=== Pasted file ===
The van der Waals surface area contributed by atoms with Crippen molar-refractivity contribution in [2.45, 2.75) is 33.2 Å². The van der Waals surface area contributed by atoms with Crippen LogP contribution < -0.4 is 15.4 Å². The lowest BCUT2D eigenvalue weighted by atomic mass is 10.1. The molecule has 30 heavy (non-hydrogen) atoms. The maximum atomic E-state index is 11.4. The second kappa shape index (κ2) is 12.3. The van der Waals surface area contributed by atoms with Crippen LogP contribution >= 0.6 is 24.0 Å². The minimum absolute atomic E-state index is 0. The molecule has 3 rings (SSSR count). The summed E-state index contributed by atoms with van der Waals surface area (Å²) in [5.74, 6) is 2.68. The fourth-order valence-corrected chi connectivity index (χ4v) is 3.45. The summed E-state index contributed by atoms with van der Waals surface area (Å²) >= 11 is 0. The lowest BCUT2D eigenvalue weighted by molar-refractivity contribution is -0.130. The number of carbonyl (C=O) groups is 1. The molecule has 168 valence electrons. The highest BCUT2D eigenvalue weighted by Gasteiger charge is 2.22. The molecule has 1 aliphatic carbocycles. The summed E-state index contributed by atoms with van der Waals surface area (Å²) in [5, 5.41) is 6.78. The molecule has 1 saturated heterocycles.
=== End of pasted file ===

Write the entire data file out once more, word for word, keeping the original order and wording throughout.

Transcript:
The van der Waals surface area contributed by atoms with Crippen molar-refractivity contribution in [2.45, 2.75) is 33.2 Å². The van der Waals surface area contributed by atoms with Crippen LogP contribution < -0.4 is 15.4 Å². The lowest BCUT2D eigenvalue weighted by atomic mass is 10.1. The molecule has 30 heavy (non-hydrogen) atoms. The maximum atomic E-state index is 11.4. The second kappa shape index (κ2) is 12.3. The van der Waals surface area contributed by atoms with Crippen LogP contribution >= 0.6 is 24.0 Å². The minimum absolute atomic E-state index is 0. The molecule has 3 rings (SSSR count). The summed E-state index contributed by atoms with van der Waals surface area (Å²) in [5.74, 6) is 2.68. The fourth-order valence-corrected chi connectivity index (χ4v) is 3.45. The summed E-state index contributed by atoms with van der Waals surface area (Å²) >= 11 is 0. The lowest BCUT2D eigenvalue weighted by molar-refractivity contribution is -0.130. The number of carbonyl (C=O) groups is 1. The molecule has 168 valence electrons. The highest BCUT2D eigenvalue weighted by Gasteiger charge is 2.22. The molecule has 1 aliphatic carbocycles. The summed E-state index contributed by atoms with van der Waals surface area (Å²) in [5, 5.41) is 6.78. The molecule has 1 saturated heterocycles.